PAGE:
Keep daffodils away from food, supermarkets warned

Image source, PA
Image caption,
Daffodils contain poisonous alkaloids that can cause severe vomiting

Supermarkets have been urged to keep daffodils away from fruit and vegetable aisles this spring - in case they are mistaken for food.

In a letter to major stores, Public Health England warned the flowers could be confused with onions or Chinese vegetables, and consumption of them was an "emerging risk".

Daffodils contain toxic alkaloids that can cause severe vomiting, it said.

It noted 27 cases of poisoning linked to daffodils and narcissi last year.

'Dangerous if eaten'

Prof Paul Cosford, director for health protection at Public Health England, wrote a letter to the stores headed "steps to avoid daffodil poisonings this spring".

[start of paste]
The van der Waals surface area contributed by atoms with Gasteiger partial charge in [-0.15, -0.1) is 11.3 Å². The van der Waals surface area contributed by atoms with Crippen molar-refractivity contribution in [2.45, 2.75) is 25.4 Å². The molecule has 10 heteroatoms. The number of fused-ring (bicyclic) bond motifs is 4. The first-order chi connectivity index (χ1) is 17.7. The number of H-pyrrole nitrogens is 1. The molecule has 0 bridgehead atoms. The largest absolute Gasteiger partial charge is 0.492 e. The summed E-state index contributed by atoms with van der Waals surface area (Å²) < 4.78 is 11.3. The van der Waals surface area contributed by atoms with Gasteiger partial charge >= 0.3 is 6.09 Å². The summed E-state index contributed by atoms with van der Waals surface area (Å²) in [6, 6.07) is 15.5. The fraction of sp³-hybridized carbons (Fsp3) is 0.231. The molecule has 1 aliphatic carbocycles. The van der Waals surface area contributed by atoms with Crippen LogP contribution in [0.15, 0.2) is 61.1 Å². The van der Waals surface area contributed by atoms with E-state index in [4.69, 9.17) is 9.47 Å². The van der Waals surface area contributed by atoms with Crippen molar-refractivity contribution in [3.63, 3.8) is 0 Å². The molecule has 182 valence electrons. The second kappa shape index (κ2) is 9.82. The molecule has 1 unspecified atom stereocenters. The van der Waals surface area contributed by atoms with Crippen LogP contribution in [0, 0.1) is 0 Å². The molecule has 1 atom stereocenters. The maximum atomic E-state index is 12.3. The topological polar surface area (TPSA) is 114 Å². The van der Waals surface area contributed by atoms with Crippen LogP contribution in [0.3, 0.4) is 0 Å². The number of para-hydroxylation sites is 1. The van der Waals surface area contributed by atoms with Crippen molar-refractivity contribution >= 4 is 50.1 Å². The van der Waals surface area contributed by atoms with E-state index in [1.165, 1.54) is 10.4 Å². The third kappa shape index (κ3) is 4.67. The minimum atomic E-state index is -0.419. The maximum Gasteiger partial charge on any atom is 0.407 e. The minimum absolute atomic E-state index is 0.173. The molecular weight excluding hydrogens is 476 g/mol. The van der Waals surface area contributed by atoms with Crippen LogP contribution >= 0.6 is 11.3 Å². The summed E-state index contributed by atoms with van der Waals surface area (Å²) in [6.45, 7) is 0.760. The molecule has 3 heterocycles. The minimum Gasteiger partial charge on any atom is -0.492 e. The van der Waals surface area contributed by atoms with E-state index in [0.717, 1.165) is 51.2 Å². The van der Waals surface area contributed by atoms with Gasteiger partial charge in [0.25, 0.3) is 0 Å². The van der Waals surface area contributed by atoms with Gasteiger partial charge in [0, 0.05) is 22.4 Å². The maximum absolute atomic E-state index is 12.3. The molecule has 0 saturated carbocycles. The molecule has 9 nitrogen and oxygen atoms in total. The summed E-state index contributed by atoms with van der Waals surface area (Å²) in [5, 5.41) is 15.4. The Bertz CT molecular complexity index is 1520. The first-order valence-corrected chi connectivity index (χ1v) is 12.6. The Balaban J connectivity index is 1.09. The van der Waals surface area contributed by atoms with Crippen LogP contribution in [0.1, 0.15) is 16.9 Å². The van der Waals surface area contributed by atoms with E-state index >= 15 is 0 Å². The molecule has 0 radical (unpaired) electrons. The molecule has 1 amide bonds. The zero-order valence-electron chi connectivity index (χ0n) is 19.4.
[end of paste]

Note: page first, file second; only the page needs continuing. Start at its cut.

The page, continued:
He said: "Each spring stores such as yours provide a wide selection of flowers, particularly cut daffodils and daffodil bulbs.

Image source, Thinkstock
Image caption,
A number of poisoning cases have been linked to the plant

"Unfortunately there are rare occasions when the bulbs are mistaken for onions, and the stems or leaves are mistaken for a type of vegetable popular in China.

"As I'm sure you are aware, daffodils are dangerous if eaten and poisoning can occur as a result."

He continued: "We are asking you, along with all other major supermarkets, to ensure that daffodils, both the bulbs from which they sprout and the cut variety too, are displayed well away from the produce or fruit and vegetable area."

Daffodil poisonings in Britain are not unheard of. In 2012, Bristol's Chinese community was urged not to eat daffodils after 10 people had to be treated in hospital.

It was thought they may have mistaken the green parts of the flower for a chive used in Chinese cooking.

A spokesperson for Public Health Wales said they supported the guidance.

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